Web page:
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Tane, god of the forest, used his head and feet to separate his parents.
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Courtesy of Corel Corporation

Rangi

According to the Maori people of New Zealand, Rangi was the Sky Father and his wife was the Mother Earth, Papa. At the beginning of time, Rangi and Papa were always together. Rangi wanted this embrace to prevent the creation of the world. Their divine children, like Tangaroa the god of the sea, and others could not escape from their grasp.

The trapped gods tried in vain several times to separate their parents until it was the turn of the god of forest, Tane. Pushing away his father with his head and his mother with his feet, Tane finally succeeded. He then set the Sun and the Moon, and decorated the heavens with stars. Tane was also the one who created the first woman called Hine, whom he married.

Their children were the first Polynesian people. One of Tane's brothers, the god of winds Tawhiri, did not want his parents to be separated and expressed his wrath hurling storms and hurricanes against Tane's forests.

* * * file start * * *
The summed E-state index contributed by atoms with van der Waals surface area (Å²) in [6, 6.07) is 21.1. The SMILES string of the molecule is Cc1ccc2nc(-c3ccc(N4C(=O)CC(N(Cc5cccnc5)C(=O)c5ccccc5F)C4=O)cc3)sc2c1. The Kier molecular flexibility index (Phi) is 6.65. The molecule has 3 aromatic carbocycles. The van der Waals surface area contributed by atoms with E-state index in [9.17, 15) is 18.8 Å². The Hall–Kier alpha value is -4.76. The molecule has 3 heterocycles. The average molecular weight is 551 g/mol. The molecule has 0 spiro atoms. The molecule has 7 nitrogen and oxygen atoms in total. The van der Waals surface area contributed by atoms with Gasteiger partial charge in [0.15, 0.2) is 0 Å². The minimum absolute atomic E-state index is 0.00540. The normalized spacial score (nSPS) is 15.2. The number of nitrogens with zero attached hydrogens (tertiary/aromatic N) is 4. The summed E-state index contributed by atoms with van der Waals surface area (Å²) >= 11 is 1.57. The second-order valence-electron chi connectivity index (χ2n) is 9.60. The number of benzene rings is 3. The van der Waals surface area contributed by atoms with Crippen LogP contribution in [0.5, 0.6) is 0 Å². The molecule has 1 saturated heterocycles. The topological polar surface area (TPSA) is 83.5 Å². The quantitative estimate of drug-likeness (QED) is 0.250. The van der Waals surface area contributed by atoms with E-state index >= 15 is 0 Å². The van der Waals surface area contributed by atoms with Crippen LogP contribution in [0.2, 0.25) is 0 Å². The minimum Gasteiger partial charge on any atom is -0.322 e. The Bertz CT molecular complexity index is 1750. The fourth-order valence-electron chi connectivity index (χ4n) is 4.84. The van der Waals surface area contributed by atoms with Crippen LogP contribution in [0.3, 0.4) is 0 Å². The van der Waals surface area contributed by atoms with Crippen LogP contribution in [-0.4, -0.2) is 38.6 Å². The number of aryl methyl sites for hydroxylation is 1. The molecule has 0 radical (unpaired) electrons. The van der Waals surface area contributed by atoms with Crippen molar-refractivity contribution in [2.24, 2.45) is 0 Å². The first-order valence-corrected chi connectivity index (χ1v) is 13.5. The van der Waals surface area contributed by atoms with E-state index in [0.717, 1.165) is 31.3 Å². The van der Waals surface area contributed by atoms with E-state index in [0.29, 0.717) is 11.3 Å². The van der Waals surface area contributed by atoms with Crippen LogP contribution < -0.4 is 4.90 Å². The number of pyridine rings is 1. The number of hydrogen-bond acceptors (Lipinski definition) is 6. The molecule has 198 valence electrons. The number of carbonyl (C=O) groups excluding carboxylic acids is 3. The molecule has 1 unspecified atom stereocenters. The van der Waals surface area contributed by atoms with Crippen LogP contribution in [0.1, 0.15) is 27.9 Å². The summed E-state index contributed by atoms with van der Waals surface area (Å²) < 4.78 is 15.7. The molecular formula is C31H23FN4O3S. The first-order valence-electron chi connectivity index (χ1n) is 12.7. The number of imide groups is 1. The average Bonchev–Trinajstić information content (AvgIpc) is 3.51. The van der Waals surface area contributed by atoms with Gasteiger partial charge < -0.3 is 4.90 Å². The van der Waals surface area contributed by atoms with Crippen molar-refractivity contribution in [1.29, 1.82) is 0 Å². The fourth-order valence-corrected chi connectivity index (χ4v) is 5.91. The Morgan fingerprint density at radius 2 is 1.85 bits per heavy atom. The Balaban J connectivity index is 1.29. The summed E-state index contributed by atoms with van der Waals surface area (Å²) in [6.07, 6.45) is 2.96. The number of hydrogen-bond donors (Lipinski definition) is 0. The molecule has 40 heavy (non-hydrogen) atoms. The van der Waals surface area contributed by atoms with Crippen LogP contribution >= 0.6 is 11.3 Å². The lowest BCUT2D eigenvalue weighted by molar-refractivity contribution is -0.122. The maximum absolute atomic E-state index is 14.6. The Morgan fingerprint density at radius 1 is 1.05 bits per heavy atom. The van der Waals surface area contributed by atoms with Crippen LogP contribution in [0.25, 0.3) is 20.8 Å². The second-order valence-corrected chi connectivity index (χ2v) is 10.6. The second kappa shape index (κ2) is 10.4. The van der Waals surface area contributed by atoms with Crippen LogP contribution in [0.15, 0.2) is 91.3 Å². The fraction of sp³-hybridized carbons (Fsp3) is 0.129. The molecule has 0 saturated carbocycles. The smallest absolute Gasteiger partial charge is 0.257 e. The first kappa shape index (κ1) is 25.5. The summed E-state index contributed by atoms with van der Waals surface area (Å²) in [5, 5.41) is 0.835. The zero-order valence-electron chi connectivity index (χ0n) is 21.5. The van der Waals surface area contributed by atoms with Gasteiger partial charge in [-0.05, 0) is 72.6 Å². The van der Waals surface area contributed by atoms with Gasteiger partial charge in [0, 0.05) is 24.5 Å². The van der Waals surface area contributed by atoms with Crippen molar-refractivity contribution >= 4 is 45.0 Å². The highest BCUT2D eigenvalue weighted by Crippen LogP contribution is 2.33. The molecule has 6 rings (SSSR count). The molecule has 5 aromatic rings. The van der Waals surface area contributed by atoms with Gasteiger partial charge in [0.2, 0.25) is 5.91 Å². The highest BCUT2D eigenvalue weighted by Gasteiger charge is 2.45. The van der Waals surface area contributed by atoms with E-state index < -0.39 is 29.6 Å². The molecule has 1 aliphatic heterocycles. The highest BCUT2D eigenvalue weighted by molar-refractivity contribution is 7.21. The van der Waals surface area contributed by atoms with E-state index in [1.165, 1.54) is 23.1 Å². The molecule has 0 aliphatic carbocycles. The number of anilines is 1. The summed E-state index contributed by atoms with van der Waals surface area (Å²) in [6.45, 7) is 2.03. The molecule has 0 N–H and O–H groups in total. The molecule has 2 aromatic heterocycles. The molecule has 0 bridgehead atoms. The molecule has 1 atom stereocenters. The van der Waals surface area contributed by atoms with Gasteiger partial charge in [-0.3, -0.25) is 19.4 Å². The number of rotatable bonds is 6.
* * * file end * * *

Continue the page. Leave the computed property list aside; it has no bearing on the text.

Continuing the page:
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Windows to the Universe, a project of the National Earth Science Teachers Association, is sponsored in part is sponsored in part through grants from federal agencies (NASA and NOAA), and partnerships with affiliated organizations, including the American Geophysical Union, the Howard Hughes Medical Institute, the Earth System Information Partnership, the American Meteorological Society, the National Center for Science Education, and TERC. The American Geophysical Union and the American Geosciences Institute are Windows to the Universe Founding Partners. NESTA welcomes new Institutional Affiliates in support of our ongoing programs, as well as collaborations on new projects. Contact NESTA for more information. NASA ESIP NCSE HHMI AGU AGI AMS NOAA